Mathematical formulation of quantum mechanics

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The mathematical formulations of quantum mechanics are those mathematical formalisms which permit a rigorous description of quantum mechanics. Such are distinguished from mathematical formalisms for theories developed prior to the early 1900s by the use of abstract mathematical structures, such as infinite-dimensional Hilbert spaces and operators on these spaces. Many of these structures are drawn from functional analysis, a research area within pure mathematics that was influenced in part by the needs of quantum mechanics. In brief, values of physical observables such as energy and momentum were no longer considered as values of functions on phase space, but as eigenvalues; more precisely: as spectral values (point spectrum plus absolute continuous plus singular continuous spectrum) of linear operators in Hilbert space.[1]

These formulations of quantum mechanics continue to be used today. At the heart of the description are ideas of quantum state and quantum observable which are radically different from those used in previous models of physical reality. While the mathematics permits calculation of many quantities that can be measured experimentally, there is a definite theoretical limit to values that can be simultaneously measured. This limitation was first elucidated by Heisenberg through a thought experiment, and is represented mathematically in the new formalism by the non-commutativity of quantum observables.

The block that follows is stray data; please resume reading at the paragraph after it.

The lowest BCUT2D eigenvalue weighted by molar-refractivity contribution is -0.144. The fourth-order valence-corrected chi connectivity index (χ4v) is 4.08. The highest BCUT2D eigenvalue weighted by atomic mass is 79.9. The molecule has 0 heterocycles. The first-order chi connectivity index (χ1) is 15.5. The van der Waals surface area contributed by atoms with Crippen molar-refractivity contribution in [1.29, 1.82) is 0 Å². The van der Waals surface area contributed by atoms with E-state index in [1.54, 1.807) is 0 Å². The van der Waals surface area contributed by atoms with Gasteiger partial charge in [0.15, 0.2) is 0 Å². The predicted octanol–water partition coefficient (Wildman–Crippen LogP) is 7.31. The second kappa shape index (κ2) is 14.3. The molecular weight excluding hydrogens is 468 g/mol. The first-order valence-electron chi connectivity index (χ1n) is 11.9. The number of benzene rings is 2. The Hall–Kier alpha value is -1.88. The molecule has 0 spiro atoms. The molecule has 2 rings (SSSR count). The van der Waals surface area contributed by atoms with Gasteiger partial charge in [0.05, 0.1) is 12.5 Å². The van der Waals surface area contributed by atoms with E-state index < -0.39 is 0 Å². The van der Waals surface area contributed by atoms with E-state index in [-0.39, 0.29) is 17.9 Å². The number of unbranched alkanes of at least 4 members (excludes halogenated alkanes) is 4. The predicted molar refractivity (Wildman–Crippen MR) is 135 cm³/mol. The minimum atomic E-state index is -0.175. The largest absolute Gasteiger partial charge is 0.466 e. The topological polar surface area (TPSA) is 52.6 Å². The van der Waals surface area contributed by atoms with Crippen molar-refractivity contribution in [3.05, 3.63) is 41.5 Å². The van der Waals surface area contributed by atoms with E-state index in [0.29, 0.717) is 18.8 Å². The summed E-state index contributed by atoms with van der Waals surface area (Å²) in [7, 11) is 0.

Prior to the emergence of quantum mechanics as a separate theory, the mathematics used in physics consisted mainly of differential geometry and partial differential equations; probability theory was used in statistical mechanics. Geometric intuition clearly played a strong role in the first two and, accordingly, theories of relativity were formulated entirely in terms of geometric concepts. The phenomenology of quantum physics arose roughly between 1895 and 1915, and for the 10 to 15 years before the emergence of quantum theory (around 1925) physicists continued to think of quantum theory within the confines of what is now called classical physics, and in particular within the same mathematical structures. The most sophisticated example of this is the Sommerfeld–Wilson–Ishiwara quantization rule, which was formulated entirely on the classical phase space.

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